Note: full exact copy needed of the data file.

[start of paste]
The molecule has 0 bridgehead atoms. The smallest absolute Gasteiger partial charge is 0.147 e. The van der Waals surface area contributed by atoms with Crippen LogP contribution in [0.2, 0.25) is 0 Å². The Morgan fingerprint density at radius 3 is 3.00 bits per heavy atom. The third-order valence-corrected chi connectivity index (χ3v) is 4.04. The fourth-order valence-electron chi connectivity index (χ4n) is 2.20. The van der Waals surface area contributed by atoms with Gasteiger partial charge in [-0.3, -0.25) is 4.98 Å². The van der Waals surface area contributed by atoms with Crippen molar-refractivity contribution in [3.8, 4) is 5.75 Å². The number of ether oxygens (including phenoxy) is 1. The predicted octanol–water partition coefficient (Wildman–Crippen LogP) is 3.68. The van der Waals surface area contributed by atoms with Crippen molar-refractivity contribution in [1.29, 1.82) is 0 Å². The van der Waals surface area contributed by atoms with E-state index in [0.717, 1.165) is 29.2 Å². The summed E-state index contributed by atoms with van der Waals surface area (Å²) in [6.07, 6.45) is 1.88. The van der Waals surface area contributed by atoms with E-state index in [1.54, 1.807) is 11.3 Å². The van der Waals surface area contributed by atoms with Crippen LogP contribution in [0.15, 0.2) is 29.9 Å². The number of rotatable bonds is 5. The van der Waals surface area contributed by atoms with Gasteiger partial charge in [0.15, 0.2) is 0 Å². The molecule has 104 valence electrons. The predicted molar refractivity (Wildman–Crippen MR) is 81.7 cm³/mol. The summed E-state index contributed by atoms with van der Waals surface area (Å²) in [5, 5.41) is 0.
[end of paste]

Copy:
The molecule has 0 bridgehead atoms. The smallest absolute Gasteiger partial charge is 0.147 e. The van der Waals surface area contributed by atoms with Crippen LogP contribution in [0.2, 0.25) is 0 Å². The Morgan fingerprint density at radius 3 is 3.00 bits per heavy atom. The third-order valence-corrected chi connectivity index (χ3v) is 4.04. The fourth-order valence-electron chi connectivity index (χ4n) is 2.20. The van der Waals surface area contributed by atoms with Gasteiger partial charge in [-0.3, -0.25) is 4.98 Å². The van der Waals surface area contributed by atoms with Crippen molar-refractivity contribution in [3.8, 4) is 5.75 Å². The number of ether oxygens (including phenoxy) is 1. The predicted octanol–water partition coefficient (Wildman–Crippen LogP) is 3.68. The van der Waals surface area contributed by atoms with Crippen molar-refractivity contribution in [1.29, 1.82) is 0 Å². The van der Waals surface area contributed by atoms with E-state index in [0.717, 1.165) is 29.2 Å². The summed E-state index contributed by atoms with van der Waals surface area (Å²) in [6.07, 6.45) is 1.88. The van der Waals surface area contributed by atoms with E-state index in [1.54, 1.807) is 11.3 Å². The van der Waals surface area contributed by atoms with Crippen LogP contribution in [0.15, 0.2) is 29.9 Å². The number of rotatable bonds is 5. The van der Waals surface area contributed by atoms with Gasteiger partial charge in [0.15, 0.2) is 0 Å². The molecule has 104 valence electrons. The predicted molar refractivity (Wildman–Crippen MR) is 81.7 cm³/mol. The summed E-state index contributed by atoms with van der Waals surface area (Å²) in [5, 5.41) is 0.